Sport injury data - what we know

SPORTAUS and AIS logoParticipation in sport is beneficial in reducing the number and severity of the rising number of chronic conditions in the Australian population, including cardiovascular disease, diabetes, depression, anxiety and certain types of cancer. However, the risk of injury may impact participation in sports perceived to have high injury rates or consequences.

Australia does not have a national sport injury data collection that incorporates community sport. Without good quality data, it is difficult to understand the positive impacts of sports participation in the context of the risks associated with injury. Furthermore, this makes it difficult to understand the true risks of participation in community sport, or the effectiveness of injury prevention policies and programs.

In 2019–20, 52,300 people were hospitalised for sports injuries, with men twice as likely to be hospitalised as women (Hospitalised sports injury in Australia, 2019-20). However, national data on non-hospitalised sports injuries are not readily available from emergency departments, general practitioner clinics, sports medicine centres, or allied health practitioners such as physiotherapists.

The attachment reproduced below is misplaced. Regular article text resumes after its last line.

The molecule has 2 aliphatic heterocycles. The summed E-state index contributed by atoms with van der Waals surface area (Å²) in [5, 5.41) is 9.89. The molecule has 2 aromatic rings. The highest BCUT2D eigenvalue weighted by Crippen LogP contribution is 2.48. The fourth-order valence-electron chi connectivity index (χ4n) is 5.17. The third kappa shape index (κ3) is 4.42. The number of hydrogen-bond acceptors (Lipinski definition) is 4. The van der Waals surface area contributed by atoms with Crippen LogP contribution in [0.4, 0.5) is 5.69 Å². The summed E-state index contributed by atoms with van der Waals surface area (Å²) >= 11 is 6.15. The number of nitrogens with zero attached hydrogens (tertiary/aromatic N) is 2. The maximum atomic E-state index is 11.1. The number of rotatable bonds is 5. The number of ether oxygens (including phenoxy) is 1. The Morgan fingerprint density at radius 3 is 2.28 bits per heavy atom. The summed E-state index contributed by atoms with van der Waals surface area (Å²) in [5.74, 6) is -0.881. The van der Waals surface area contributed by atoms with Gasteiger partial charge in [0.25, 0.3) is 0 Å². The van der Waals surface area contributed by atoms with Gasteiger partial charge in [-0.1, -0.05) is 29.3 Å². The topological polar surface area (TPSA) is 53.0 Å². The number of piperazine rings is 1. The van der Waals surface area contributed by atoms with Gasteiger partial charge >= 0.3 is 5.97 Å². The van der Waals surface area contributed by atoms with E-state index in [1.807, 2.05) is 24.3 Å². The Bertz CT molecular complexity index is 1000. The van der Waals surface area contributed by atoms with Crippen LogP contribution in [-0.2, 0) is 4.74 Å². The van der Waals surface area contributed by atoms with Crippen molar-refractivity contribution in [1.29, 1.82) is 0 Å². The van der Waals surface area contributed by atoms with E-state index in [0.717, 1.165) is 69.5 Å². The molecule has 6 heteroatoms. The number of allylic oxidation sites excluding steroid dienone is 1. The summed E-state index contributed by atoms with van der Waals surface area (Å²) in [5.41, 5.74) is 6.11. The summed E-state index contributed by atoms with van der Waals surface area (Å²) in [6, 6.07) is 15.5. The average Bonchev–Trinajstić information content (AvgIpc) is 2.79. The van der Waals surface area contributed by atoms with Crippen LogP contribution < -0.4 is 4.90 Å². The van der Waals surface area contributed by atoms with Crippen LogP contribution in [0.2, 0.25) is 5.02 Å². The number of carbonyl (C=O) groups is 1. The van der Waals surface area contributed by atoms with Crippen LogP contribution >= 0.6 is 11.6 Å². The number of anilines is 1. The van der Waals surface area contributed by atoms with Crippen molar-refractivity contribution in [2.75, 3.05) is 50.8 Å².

Hospitalised sport injuries represent only a small proportion of all sport injuries. The 2004-05 National Health Survey estimated that less than 10% of persons with a sporting activity injury attended a hospital which includes Emergency Department visits. The 2005 NSW Population Health Survey estimated that less than 3% of organised sport injuries in persons aged 16 and over had a hospital admission.

Previous government initiatives have identified a need for:

  • more data on injuries, including less severe injuries and the causes of injury
  • a lead agency to collaborate with health and sports sectors to collect data
  • infrastructure support and training.

The AIHW has met stakeholders across health, government, industry, sporting and insurance sectors and conducted a stakeholder survey.

A number of themes emerged from these consultations, including:

  • recognition of the benefits of existing mandatory sports injury reporting systems
  • broad support for a national sports injury data asset
  • limited data collection resources with many sporting organisations reluctant to place additional demands on the time of their mostly volunteer workforce
  • a belief that a national data asset should:
    • be managed independently of the sport
    • be enduring
    • be tailored to the targeted population and sport (where possible)
    • incorporate easy to use tools for community reporting
    • be accessible on a mobile phone (to allow it to be used at sports facilities)
    • be of value to users themselves
    • be championed and promoted to encourage injury reporting.